European Day of Languages (EDL)
way to raise pupils’ and parents’ awareness of languages in your
school is to organise an event or a series of events to celebrate
the European Day of Languages (EDL). It’s also a brilliant way to
raise the profile of languages by getting colleagues from other
departments and your School Leadership Team involved.
Details about EDL can be found on CILT’s EDL pages.
EDL could be the climax of a whole week’s
activities (European Week of Languages). Talk to your SLT about it
becoming a regular fixture in your school calendar (similar to
Sports week or Science Week) and emphasise the cross-curricular and
whole-school possibilities, it should not be confined to the MFL
department, and does not have to be in the same week as EDL
Many schools organise a week’s activities at other times in the
year to give their school calendar a balance. Use European Week of
languages to promote languages and to emphasise their wider
importance, as well as making language learning fun. You could, for
example, plan a week’s cross-curricular theme with colleagues in
other departments, eg Music, Art, Geography, Science, Drama,
PE. This can be complimented by lunchtime events and
competitions and you can involve the wider school community by
inviting colleagues and parents to language taster sessions or fun
activities, with pupils taking the lead. Your school canteen might
be willing to offer an international menu over the week. You could
promote the week in advance via your school website and parental
newsletter and launch it with an imaginative assembly. Your local
newspaper may be happy to support your event if you send them
details in advance (in the form of a press release) and invite a
reporter and photographer along and remember to involve your school
magazine/student council/PTA for even more support.
Why study languages? Promoting
Languages in Schools
A new student facing website
which contains lots of interactive quizzes, videos and practical
advice for KS3, KS4 and Post-16. The site was written by university
students with recent experience of studying for GCSEs and
Why study languages? 2011
A calendar designed to introduce pupils to a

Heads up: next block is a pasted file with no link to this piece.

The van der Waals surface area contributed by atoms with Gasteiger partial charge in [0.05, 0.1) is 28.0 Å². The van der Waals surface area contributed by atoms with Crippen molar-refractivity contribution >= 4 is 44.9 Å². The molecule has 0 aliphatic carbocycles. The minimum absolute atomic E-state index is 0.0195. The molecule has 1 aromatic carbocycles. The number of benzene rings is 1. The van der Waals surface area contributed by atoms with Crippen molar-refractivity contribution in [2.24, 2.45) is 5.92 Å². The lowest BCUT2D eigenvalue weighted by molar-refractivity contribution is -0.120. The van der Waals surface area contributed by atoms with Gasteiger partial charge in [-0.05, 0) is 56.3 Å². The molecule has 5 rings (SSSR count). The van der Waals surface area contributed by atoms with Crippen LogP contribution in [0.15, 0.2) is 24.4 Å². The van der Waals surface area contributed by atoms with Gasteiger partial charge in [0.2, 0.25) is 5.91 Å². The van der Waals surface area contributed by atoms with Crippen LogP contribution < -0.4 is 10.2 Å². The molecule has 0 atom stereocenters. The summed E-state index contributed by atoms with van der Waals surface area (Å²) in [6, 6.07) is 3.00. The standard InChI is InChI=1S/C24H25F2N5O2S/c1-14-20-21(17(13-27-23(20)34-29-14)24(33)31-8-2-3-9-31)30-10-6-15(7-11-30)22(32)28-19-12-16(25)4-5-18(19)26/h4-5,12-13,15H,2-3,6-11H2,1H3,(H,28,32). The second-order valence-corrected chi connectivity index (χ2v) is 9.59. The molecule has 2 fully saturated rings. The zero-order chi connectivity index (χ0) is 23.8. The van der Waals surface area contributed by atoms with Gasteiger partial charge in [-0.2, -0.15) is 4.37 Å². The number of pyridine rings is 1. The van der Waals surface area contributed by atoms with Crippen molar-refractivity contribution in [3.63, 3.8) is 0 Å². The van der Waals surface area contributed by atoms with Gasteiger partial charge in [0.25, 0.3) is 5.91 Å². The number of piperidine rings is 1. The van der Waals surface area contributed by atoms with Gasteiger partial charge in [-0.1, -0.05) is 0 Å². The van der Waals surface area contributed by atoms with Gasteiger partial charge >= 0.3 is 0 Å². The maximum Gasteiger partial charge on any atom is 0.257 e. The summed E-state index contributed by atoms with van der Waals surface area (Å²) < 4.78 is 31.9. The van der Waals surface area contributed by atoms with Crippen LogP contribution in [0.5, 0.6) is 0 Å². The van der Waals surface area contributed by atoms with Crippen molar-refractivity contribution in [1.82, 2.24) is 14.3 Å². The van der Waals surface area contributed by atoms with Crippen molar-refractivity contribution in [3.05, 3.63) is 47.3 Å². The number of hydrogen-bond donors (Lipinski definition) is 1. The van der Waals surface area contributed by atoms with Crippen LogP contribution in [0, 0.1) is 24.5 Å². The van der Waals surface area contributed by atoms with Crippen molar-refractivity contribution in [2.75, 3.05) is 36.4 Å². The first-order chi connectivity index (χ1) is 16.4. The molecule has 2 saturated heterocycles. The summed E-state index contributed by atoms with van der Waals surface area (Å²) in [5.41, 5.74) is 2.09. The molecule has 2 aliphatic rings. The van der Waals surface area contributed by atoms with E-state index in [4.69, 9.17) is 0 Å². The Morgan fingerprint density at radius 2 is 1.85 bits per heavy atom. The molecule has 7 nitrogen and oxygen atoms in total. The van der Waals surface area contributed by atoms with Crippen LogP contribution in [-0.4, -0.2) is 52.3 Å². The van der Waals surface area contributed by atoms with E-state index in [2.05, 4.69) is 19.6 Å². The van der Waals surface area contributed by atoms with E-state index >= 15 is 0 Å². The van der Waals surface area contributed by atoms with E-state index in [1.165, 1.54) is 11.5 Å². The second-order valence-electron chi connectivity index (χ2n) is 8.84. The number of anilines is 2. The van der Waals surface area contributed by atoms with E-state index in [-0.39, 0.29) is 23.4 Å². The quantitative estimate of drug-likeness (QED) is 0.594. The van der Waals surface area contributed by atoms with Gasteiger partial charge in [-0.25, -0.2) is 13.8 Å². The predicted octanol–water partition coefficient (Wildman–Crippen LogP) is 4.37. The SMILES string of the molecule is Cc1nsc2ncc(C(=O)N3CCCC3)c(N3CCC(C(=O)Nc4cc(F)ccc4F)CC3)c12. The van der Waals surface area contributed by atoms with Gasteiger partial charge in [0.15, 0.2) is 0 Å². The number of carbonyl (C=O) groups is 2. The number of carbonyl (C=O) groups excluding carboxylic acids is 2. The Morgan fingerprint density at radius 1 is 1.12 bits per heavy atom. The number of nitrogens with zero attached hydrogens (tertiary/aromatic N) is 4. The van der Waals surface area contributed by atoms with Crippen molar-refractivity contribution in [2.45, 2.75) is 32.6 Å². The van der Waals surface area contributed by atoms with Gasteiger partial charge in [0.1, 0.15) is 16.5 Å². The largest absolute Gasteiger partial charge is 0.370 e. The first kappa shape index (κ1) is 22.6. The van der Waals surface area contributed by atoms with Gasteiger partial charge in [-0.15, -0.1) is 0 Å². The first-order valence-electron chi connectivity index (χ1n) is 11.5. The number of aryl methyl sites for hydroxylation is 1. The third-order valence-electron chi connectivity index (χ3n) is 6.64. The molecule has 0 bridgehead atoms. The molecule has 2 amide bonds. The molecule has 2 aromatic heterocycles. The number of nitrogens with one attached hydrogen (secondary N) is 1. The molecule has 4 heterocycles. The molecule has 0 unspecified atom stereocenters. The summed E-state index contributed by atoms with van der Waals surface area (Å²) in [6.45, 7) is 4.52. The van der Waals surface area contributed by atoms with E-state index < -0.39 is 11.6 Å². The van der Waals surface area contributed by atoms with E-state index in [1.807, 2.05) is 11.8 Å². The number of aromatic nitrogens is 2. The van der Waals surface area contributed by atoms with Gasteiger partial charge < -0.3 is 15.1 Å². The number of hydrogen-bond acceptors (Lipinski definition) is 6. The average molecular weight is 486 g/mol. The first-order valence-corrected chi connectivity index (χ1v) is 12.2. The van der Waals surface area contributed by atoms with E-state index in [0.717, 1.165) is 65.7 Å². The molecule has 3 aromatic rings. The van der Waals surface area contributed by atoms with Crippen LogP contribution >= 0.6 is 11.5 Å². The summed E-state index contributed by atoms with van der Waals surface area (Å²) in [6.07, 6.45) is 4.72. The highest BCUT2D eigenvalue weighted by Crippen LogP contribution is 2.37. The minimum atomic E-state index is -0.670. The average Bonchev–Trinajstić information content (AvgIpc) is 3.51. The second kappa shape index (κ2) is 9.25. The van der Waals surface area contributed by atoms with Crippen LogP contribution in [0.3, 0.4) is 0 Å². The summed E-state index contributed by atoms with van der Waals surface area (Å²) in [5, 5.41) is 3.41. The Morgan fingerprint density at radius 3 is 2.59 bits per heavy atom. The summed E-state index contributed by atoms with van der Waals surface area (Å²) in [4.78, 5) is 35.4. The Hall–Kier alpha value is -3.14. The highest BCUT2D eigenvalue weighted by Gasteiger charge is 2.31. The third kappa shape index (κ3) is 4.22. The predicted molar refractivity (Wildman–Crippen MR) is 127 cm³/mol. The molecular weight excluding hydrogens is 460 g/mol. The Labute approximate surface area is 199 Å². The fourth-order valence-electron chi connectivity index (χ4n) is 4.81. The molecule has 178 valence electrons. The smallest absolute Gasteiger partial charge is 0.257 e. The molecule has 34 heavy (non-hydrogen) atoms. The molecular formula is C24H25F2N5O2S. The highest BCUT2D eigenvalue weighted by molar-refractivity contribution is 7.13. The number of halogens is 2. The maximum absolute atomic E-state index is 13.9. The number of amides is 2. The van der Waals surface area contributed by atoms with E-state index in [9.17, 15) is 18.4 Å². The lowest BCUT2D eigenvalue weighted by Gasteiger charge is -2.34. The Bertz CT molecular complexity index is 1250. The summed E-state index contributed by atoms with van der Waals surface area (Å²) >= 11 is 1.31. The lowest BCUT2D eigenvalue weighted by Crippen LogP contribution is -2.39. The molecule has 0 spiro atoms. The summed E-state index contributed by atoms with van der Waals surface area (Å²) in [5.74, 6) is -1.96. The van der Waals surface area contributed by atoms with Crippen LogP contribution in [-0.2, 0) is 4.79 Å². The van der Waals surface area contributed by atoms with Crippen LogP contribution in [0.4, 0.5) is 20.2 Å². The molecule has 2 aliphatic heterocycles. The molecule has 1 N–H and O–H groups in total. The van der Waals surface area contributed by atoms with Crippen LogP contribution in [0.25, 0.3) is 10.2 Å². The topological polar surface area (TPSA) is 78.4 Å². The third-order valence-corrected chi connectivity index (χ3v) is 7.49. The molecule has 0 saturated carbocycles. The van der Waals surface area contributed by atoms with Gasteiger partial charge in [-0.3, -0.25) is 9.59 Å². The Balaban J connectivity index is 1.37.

wide range of languages is available to buy from Routes into
Languages. The calendar features 12 languages, one per month. It
also includes questions that are designed to generate classroom
discussion. Languages featured this year include: Turkish, German,
Brazilian Portuguese, Inuktitut, Catalan, Manx Gaelic, Korean,
Chichewa, Thai, Gujarati, French and Romanian.
Pack of 1 - £6.13
Pack of 5 - £20.42
For further information and to place your order, please go to:
Cross curricular themes
Many secondary schools have successfully
taught units of work from different subject areas via the medium of
the foreign language. This needs careful planning and collaboration
between departments, but schools have been highly successful in
raising attainment and maintaining interest in both languages and
the subject taught.
here to see examples of CLIL in action and further ideas for
increasing motivation and participation at KS4.
We must remember, too, that at KS2 Primary
pupils are being increasingly exposed to languages being integrated
with other subjects. This means they will come to secondary school
with an expectation that this form of teaching will continue and
will have less difficulty than current cohorts of pupils in
accepting this as “the norm”.
The CILT 14 to 19 webpages show examples of
CLIL teaching in action.
Follow the link below to watch a film about
Teaching at Chenderit School on the ALL website.
Ashcombe School in Surrey, International Business Week is seen
as an opportunity to introduce pupils to the role that languages
play in the work place:
For information about the Languages Meet Sport
Click here to see the KS2 QCA schemes of work
for French, Spanish and
Increasing take up at
Many languages departments are struggling to
retain and increase take up at KS4. CILT’s New Pathfinder no.5
“Making the case for languages at Key Stage
4” is a valuable resource for heads of department and is highly
The recent Ofsted report “The
changing landscape of languages” highlights the decline in take
up at KS4 and reports on strategies to raise take up, see in
particular pages 39 to 44.
It is worth considering alternatives to GCSE
accreditation depending on what is appropriate to your school. The
Reshaping languages section of CILT’s
webpages details the different accreditation and qualifications on
offer, together with case studies supported by video clips.
Remember, too, that a language can be an integral part of your
school’s Diploma award, forming the Additional and Specialist
Learning component. Read the CILT pages on the Diplomas for more information.
into Languages has a consortium in each region of England
working to widen participation in languages from KS4 onwards.
cultural agencies which represent the various countries where
foreign languages are spoken offer training and a wealth of
resources (often free of charge). They frequently run competitions
for schools which can help boost the languages departments’ profile
as well as providing an engaging challenge for pupils. Visit
the websites for the Goethe-Institut, the
Français, the Consejeria
de educación and the Italian Cultural
There are also national awards which schools
can compete for. For example, find out more about the European Award for Languages.
The London 2012 Olympic Games provide an
opportunity to promote the significance of languages and culture as
domestic businesses; public services and other organisations
prepare to welcome visitors from all over the world to our capital
Double club is an innovative project which
links language learning and football. It is run in
association with various cultural organisations and Arsenal
football club. General details are available here, there is
also information about the
French Double Club, the German
Double Club and
the Spanish Double Club.